Interior Walls. Fig. 119 illustrates the construction of a corner of an interior wall which is to be recommended highly for strength. All door studding are to be doubled for strength, also window openings of unusual size.
Interior door jambs are not usually placed until after plastering has been done. Thresholds are no longer used with interior openings where both rooms are to be heated.
Joists doubled to support partitions should be spread sufficiently to allow furnace pipes to enter, and still provide bearing for partition studs.
Badly crooked studs in a partition wall may be straightened by sawing a kerf on the hollow side, almost thru, and wedging with a shingle point. A cleat nailed to the side of the stud after wedging will give the original strength. Straight studs should be selected for use about openings.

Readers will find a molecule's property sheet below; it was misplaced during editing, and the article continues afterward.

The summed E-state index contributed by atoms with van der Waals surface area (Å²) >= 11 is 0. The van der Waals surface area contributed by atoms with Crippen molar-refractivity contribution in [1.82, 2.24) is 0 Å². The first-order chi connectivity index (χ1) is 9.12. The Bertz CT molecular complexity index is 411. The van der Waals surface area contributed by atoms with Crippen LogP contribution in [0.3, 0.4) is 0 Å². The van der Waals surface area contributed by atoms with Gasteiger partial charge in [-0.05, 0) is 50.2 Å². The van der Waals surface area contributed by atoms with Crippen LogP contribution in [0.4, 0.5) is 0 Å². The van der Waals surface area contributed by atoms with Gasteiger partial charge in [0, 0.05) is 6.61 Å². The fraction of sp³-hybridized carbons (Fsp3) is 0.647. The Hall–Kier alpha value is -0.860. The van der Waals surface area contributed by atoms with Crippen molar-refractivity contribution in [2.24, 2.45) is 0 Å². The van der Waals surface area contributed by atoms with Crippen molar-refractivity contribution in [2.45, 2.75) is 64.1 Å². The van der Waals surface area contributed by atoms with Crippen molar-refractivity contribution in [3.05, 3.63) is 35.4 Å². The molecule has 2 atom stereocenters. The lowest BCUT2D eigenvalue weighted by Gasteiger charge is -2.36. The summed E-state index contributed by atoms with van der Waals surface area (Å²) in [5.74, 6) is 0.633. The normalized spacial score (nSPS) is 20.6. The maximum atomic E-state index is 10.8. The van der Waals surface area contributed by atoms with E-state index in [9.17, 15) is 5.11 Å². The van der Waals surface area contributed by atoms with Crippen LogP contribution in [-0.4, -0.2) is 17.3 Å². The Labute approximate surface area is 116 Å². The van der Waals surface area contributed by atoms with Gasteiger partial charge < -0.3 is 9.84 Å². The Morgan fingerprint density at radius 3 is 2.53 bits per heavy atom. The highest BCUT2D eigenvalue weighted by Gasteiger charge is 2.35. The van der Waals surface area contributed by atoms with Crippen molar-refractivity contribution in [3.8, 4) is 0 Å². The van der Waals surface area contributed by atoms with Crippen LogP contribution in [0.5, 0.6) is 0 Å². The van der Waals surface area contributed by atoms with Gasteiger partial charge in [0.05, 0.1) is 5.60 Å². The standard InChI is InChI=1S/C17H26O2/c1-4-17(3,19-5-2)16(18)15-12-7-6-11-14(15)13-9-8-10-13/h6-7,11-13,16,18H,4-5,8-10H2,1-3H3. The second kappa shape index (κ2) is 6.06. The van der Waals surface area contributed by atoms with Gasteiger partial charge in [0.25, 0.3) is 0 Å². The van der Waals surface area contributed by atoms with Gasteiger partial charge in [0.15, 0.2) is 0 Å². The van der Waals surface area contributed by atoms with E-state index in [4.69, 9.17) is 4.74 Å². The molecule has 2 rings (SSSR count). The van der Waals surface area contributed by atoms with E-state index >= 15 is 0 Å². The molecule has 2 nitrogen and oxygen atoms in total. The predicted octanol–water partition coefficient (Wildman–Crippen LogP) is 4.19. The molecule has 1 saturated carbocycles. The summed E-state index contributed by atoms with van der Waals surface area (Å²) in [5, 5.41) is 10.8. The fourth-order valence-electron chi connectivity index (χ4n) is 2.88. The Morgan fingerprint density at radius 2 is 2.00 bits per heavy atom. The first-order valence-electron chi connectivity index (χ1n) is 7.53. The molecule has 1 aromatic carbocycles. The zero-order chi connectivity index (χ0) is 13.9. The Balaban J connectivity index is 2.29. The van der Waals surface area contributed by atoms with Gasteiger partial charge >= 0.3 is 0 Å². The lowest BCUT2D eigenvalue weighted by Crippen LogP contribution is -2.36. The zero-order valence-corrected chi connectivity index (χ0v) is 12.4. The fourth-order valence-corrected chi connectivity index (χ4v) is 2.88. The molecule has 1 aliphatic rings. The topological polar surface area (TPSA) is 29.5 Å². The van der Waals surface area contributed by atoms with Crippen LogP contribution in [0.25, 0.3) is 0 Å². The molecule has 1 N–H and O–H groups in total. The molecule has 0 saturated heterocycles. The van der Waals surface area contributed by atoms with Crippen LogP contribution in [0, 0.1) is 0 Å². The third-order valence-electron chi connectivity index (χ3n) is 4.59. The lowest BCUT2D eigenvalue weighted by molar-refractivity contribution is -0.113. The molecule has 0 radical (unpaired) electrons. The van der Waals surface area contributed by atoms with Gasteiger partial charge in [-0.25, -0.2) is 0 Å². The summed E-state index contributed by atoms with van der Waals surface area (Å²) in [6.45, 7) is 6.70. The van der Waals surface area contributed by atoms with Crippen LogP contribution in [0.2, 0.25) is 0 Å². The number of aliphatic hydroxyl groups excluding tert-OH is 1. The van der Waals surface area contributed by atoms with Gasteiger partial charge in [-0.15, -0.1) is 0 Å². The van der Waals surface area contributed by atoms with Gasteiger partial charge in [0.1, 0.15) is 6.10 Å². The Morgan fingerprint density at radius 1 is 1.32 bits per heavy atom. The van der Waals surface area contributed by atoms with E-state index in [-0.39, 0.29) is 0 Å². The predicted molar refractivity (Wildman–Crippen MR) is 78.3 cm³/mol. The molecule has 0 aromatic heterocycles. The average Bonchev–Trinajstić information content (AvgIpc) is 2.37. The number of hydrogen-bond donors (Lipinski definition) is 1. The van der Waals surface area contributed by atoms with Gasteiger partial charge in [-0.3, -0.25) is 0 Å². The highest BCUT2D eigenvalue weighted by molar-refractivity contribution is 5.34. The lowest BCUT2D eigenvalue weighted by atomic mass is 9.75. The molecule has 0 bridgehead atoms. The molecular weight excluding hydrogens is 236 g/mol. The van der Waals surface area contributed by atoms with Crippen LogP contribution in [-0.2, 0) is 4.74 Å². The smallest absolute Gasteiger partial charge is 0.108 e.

In setting studs for interior door jambs where studs are to be doubled on the inside, add to the width of door enough to make the outer edges of the casings center on studs, and double inside these, as in figuring openings between studs for outside door jambs. Make allowance for the extra thickness of stud on each side. For height of opening, where no threshold is to be used, add 2½" to the height of the door. Remember that enough more must be cut from vertical studs to allow for thickness of header.